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Pattern matching, not optional arguments

    Date: Mon, 13 Apr 87 15:19:27 est
    From: Chris Haynes <cth at iucs.cs.indiana.edu>

    <pattern> ::= <variable>
    	    | <number> | <string> | (quote <object>)
    	    | (vector <pattern> ...)
    	    | (? <predicate> <pattern>)
    	    | (<pattern> ...)
    	    | (<pattern> <pattern> ... . <pattern>)

Phil Wadler recently complained in SIGPLAN that Scheme has no built-in
pattern matching like ML and its affiliates do.  I think there may be
something to what he says.  Matching of the ML variety happens a fair
amount in informal notations (e.g. mathematics, denotational
semantics).  What you suggest is almost the same as ML's matching
facility, but not quite as elegant.  Yours treats lists and vectors
asymmetrically, and doesn't allow for additional constructors without
redefining the macro.  You should consider going even closer to ML,
which you could do by changing the last two alternatives to be

    	    | (list <pattern> ...)
    	    | (list* <pattern> <pattern> ... <pattern>)

(In ML you'd write <pattern>,<pattern>,... instead of
(list <pattern> <pattern> ...), and <pattern>::<pattern> instead of
(cons <pattern> <pattern>).)

This eliminates the reserved word problem; it is possible to take a list
apart and name its car VECTOR, and it is possible to make MATCH
understand new kinds of constructors without causing old code to break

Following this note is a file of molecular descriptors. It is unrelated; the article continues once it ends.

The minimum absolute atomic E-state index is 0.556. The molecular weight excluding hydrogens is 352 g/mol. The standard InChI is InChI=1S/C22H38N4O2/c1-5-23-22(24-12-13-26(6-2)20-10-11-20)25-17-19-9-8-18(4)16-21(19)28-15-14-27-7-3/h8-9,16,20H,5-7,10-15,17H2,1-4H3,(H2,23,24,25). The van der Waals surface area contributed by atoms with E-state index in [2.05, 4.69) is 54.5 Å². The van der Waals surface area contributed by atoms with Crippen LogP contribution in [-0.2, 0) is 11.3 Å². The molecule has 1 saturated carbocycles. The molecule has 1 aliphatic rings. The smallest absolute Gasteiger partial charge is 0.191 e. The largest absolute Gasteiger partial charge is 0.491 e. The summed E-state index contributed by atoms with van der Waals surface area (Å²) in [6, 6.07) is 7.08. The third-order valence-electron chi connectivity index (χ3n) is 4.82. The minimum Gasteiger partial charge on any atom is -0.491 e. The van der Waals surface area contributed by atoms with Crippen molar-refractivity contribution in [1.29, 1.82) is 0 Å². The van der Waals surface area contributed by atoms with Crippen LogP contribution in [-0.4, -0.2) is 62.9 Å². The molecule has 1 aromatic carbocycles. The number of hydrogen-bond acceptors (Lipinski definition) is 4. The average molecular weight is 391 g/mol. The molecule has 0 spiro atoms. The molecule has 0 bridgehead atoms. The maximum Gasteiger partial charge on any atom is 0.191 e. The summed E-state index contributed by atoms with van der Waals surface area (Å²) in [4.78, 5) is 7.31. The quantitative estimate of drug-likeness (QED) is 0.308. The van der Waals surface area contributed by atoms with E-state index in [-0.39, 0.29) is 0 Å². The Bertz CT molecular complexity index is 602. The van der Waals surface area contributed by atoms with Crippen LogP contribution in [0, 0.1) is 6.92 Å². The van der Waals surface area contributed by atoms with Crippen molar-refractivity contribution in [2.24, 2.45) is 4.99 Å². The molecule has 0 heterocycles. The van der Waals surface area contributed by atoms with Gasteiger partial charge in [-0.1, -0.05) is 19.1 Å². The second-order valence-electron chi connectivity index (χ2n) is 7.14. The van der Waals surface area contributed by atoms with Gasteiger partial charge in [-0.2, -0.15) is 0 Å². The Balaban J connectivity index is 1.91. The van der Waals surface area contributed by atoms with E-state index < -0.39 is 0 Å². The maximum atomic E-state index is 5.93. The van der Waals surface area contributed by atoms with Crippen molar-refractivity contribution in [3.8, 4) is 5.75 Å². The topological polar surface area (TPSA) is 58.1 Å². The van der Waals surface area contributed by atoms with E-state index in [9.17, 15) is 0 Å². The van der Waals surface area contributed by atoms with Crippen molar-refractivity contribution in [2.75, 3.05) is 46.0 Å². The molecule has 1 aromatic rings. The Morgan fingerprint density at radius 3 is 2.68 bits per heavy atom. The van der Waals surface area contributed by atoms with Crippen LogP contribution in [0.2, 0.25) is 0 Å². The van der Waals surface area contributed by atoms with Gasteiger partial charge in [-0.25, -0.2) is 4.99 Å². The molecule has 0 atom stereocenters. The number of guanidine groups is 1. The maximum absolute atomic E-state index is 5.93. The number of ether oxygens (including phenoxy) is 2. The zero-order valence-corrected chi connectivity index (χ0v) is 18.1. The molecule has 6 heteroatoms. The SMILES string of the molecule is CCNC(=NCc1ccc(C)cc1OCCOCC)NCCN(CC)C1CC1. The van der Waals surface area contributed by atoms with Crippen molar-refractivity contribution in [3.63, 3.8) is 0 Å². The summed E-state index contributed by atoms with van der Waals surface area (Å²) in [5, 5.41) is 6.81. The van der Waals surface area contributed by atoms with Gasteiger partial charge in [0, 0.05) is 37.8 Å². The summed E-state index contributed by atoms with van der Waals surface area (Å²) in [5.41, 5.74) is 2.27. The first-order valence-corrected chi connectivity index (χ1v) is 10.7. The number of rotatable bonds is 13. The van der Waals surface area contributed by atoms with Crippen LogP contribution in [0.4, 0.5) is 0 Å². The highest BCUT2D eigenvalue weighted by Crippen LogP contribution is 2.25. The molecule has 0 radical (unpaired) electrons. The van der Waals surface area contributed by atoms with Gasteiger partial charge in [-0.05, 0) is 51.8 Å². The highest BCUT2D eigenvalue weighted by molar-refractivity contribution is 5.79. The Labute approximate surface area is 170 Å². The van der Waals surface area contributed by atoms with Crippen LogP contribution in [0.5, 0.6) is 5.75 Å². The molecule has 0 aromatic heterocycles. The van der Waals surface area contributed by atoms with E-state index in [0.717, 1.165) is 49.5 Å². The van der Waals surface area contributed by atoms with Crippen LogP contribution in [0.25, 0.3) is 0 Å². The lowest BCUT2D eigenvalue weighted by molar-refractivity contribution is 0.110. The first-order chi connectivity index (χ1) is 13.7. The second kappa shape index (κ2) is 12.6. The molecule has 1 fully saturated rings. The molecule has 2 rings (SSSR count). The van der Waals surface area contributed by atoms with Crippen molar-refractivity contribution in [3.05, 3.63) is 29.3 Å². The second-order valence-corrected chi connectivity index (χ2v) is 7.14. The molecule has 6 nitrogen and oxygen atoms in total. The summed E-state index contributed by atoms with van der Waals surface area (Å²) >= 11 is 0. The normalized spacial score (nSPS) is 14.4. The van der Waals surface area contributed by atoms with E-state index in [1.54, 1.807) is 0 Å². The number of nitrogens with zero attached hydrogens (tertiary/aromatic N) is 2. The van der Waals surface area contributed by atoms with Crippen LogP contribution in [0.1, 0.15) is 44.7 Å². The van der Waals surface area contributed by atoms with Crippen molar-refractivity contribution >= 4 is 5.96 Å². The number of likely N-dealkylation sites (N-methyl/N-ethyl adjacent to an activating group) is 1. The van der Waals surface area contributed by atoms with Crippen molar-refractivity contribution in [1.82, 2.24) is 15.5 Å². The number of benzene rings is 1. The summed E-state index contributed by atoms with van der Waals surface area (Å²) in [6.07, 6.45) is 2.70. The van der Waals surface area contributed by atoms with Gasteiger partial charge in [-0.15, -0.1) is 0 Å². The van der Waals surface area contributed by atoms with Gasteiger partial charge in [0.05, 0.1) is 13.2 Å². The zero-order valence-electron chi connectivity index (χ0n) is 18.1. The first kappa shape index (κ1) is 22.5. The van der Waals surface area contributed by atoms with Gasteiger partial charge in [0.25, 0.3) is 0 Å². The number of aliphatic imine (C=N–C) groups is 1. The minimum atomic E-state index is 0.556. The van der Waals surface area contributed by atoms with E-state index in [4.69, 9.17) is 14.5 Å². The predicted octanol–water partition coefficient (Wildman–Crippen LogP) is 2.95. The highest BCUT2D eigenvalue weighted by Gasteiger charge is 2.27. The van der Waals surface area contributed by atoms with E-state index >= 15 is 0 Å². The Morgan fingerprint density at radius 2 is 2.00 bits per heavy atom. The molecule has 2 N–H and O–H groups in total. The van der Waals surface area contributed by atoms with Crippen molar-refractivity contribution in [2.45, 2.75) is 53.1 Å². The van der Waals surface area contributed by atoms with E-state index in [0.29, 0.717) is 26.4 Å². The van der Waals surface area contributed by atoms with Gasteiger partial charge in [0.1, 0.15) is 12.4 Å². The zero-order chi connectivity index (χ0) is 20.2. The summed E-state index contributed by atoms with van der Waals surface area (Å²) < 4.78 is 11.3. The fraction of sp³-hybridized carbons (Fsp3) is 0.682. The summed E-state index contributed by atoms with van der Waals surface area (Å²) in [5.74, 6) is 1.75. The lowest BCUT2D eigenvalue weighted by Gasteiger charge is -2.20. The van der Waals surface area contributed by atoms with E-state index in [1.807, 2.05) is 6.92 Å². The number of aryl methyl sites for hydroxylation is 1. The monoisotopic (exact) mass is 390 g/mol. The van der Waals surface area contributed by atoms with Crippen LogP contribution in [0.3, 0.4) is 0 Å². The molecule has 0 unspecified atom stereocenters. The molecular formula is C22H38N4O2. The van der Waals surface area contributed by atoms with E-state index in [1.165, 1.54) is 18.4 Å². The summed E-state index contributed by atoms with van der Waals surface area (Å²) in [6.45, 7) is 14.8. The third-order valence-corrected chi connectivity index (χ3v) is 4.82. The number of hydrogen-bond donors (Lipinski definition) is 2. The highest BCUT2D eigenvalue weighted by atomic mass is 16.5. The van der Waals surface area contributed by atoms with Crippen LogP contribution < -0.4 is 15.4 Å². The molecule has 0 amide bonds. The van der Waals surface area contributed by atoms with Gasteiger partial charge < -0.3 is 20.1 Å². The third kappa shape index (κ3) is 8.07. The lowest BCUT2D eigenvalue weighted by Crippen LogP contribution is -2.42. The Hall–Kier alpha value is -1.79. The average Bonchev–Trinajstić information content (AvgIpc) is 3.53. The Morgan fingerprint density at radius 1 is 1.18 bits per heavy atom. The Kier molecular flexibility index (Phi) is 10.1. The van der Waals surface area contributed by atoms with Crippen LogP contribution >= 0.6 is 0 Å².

due to name conflicts.  In fact, if you changed
  (? <predicate> <pattern>)
  ((? <predicate>) <pattern>)
then you could change the syntax to be simply

    <pattern> ::= <variable>
    	    | <number> | <string> | (quote <object>)
    	    | (<expression> <pattern> ...)

This would permit you to say things like

      (let ((widget list)) ...
	(match w
	  ((widget wrench connector) ...)))

to take a widget (implemented as a list) apart into its wrench and
connector components, and we have taken another step closer to being
like ML.  Giving a semantics for this in Scheme is harder than in ML
since Scheme is a dynamically-typed language with only one namespace,
and ML is statically typed and has four namespaces.  The feat can be
accomplished by making MATCH expand into a call to some procedure, call

	(match x ((exp pat ...) body ...) clause ...) ==>

        (let ((z x))
	  (match-internal exp number-of-pats-following-exp z
	     (lambda (val ...) (match val ...) ...)
	     (lambda () (match z clause ...))))

I.e. MATCH-INTERNAL takes the constructor, the number of arguments to
the constructor (i.e. subpatterns), the thing to be matched, and success
and failure continuations.  MATCH-INTERNAL then dispatches on the

    (define (match-internal constructor nargs obj succeed fail)
      (cond ((eq? constructor list)
	     (if (and (list? obj)
		      (= (length obj) nargs))
		 (apply succeed obj)
	    ((eq? constructor list*) ...)
	    ((eq? constructor vector) ...)
	    ((?-constructor? constructor)
	     (if (and (= nargs 1)
		      ((?-predicate constructor) obj))
		 (succeed obj)
	    (else (error "unknown constructor" ...))))

    (define (? pred)
      ...something which answers true to the ?-constructor? predicate ...)

This the same kind of mechanism as is used for T's equivalent of Common
Lisp's SETF.  Like T's SETF, it could be made user-extensible, and
it could be made efficiently compilable.

If it expanded macro forms, then it could also handle QUASIQUOTE with no
extra work (as long as the expansion conatained only constructors that
MATCH-INTERNAL knew about).

By the way, if numbers and strings can be patterns, then booleans and
characters ought to be patterns too.